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How to Talk About Substance Use Disorder

Words matter when it comes to substance use disorder. Negative attitudes, stereotypes, and discrimination against individuals struggling with a substance use disorders (SUD) often lead to social judgment and barriers to seeking help or support. This stigma is often supported by harmful language and words still commonly used today within social communities of people who struggle with substance use disorder.


Using person-first language and avoiding common negative terms can help destigmatize the disease so that individuals feel safe enough to seek help.



Understanding Stigma and Substance Use Disorder

The stigma of SUD refers to the negative attitudes, misconceptions, and discrimination directed toward individuals who struggle with substance use or addiction. Through stigma, society often labels individuals with addiction as morally weak, lacking willpower, or being irresponsible. This stigma often leads to shame, isolation, and marginalization.


Stigma obstructs access to necessary support and resources. The fear of being judged by society may prevent those affected from seeking critical medical care, counseling, or support networks. As a result, people might hide their condition, worsening their situation and diminishing their chances of recovery.


The impact of stigma extends beyond the individual to their families and loved ones. The social stigma surrounding SUDs can lead to strained relationships, isolation, and limited social support networks for both the individual and their families.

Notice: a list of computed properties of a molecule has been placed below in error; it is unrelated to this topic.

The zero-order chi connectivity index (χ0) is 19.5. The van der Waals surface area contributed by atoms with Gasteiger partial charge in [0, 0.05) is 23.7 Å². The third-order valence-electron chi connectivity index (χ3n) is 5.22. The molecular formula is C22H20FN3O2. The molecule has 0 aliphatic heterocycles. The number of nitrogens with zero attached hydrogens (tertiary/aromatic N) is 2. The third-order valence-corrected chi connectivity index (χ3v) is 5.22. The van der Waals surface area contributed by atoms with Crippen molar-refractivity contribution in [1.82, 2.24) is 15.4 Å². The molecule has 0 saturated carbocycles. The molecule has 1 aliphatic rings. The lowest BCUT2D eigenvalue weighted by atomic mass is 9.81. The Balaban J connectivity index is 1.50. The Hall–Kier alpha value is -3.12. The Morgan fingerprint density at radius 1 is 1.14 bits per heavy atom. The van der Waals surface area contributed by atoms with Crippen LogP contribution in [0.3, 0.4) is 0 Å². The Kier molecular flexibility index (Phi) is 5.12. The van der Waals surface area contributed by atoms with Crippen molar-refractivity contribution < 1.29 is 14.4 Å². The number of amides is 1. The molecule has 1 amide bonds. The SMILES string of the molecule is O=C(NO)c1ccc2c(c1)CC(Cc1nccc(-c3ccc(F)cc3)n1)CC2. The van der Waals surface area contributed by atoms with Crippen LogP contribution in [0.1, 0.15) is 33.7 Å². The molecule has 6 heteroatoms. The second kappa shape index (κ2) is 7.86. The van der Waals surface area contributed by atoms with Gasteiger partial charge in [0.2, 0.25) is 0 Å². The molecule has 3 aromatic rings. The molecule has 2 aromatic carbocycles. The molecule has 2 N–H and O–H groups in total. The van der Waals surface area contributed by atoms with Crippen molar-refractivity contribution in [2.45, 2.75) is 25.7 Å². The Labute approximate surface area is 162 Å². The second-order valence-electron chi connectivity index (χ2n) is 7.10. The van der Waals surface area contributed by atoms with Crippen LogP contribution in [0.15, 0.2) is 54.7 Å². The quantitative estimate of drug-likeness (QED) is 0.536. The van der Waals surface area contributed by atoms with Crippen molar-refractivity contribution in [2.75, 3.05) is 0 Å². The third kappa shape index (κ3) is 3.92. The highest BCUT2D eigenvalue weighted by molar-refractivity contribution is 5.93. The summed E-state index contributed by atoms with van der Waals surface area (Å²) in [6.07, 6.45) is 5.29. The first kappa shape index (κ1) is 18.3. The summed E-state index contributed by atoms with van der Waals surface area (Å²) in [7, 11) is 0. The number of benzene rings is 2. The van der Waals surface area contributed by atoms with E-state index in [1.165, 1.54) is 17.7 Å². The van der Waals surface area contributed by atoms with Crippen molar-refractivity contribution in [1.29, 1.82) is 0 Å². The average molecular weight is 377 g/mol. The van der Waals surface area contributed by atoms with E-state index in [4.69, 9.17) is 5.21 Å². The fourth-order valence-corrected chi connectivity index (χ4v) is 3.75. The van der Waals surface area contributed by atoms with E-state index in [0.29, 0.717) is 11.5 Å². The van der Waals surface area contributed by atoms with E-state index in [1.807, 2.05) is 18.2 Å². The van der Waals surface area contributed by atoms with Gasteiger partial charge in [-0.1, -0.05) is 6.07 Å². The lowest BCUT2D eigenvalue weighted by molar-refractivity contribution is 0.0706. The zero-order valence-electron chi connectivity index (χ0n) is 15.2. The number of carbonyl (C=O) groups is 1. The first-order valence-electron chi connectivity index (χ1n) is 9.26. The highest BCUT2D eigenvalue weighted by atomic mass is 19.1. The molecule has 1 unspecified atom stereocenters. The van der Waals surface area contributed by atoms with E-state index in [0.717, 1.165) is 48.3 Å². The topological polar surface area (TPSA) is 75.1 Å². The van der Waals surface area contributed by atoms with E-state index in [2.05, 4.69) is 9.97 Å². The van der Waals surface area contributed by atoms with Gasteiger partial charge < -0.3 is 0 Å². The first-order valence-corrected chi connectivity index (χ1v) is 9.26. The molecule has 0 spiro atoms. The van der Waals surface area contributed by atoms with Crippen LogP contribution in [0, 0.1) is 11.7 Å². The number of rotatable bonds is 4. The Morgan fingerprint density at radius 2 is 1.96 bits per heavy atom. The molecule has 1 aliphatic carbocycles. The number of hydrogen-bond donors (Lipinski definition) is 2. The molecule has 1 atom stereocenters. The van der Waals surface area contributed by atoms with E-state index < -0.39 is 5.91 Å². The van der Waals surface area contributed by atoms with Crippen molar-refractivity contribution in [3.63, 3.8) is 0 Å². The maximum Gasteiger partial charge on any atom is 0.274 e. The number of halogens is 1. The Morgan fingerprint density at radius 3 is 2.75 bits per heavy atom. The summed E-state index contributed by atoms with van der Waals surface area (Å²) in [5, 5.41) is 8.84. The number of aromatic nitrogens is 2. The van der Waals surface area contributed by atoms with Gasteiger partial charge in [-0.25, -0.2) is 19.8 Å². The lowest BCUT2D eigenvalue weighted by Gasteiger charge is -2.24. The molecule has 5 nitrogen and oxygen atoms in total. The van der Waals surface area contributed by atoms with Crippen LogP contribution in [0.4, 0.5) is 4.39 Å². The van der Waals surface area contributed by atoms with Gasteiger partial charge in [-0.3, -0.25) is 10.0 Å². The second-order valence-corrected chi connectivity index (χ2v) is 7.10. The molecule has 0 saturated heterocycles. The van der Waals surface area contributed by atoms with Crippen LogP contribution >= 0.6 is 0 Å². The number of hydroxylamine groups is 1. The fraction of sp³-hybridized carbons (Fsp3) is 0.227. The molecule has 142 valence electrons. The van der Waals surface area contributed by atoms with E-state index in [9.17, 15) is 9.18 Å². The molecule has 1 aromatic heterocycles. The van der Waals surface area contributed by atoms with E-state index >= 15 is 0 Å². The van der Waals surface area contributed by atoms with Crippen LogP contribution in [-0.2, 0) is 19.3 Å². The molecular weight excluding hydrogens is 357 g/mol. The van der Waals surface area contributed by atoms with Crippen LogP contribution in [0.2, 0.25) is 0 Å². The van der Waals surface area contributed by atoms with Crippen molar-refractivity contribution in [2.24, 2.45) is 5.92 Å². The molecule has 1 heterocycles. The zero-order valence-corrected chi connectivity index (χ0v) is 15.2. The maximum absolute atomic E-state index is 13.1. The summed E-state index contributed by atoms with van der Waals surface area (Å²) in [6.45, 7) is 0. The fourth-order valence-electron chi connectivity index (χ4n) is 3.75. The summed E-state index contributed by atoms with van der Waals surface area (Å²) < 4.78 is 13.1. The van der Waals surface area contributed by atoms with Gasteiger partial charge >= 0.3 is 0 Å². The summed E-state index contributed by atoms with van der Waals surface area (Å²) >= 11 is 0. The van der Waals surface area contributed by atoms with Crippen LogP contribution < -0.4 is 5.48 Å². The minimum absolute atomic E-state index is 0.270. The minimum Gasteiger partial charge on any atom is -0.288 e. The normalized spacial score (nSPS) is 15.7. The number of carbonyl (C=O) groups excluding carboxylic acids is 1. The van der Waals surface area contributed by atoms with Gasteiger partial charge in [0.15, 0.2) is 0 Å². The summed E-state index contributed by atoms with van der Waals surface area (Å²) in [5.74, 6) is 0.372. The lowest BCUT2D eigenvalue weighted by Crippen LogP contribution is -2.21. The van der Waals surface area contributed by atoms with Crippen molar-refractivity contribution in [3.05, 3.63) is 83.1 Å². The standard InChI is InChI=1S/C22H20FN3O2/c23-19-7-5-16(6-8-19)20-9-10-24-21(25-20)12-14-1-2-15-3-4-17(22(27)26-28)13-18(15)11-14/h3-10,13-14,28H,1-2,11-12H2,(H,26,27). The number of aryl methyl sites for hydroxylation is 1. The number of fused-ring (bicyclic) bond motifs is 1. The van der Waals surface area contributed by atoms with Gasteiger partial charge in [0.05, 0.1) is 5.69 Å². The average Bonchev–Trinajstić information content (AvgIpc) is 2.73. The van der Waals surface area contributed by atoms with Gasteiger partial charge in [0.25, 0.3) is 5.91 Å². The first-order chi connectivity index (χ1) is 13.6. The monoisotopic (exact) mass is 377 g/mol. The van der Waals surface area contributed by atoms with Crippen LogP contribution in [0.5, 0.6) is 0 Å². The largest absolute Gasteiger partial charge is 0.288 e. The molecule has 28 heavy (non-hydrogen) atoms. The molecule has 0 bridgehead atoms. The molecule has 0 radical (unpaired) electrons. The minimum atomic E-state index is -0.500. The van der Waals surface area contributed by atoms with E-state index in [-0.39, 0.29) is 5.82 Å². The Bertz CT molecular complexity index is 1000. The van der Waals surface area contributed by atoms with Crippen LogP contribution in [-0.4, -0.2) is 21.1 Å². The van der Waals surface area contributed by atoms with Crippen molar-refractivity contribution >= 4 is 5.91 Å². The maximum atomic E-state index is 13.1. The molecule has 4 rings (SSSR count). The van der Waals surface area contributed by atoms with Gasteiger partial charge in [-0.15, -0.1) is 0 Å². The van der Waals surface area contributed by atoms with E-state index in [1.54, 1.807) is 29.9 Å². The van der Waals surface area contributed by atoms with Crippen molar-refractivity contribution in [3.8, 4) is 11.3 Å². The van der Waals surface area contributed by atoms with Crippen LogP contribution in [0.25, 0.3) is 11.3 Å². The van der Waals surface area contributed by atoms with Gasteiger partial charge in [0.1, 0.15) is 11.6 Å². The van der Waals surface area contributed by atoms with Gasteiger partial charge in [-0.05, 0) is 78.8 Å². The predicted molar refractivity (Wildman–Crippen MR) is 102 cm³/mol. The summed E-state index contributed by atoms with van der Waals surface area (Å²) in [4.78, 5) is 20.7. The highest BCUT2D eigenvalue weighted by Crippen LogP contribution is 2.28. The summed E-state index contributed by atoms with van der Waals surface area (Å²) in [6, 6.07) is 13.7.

How to Change Substance Use Disorder Stigma Through Conversation

By combating stigma, promoting empathy, and creating safe spaces for open dialogue, we can help break down barriers, encourage people to seek help without fear of judgment, and ultimately support their journey toward recovery and well-being.


Terms to Avoid

Avoid using stigmatizing language that convays negative stereotypes or labels, such as "addict," "junkie," or "abuser." These terms carry judgmental connotations and can evoke feelings of shame. Instead, opt for person-first language, acknowledging the individual first rather than defining them by their condition. Use terms like "person with substance use disorder," "individual in recovery," or "someone facing addiction."


Addressing Stigma When You Hear It

When confronted with stigma, you can combat these misconceptions by responding with empathy, understanding, and factual information. Start by acknowledging the harmful nature of the words without assigning blame or judgment. Engage in open conversations to educate others, sharing accurate information about SUD as a complex health condition rather than a moral failing. Highlight that addiction is a medical issue involving changes in the brain, and like any other health condition, it requires compassion, support, and proper treatment.


If appropriate, offering personal stories and experiences can humanize the issue and illustrate that substance use disorder affects individuals from all walks of life. Encourage empathy by emphasizing that people facing addiction deserve understanding, respect, and access to resources for recovery without fear of discrimination.

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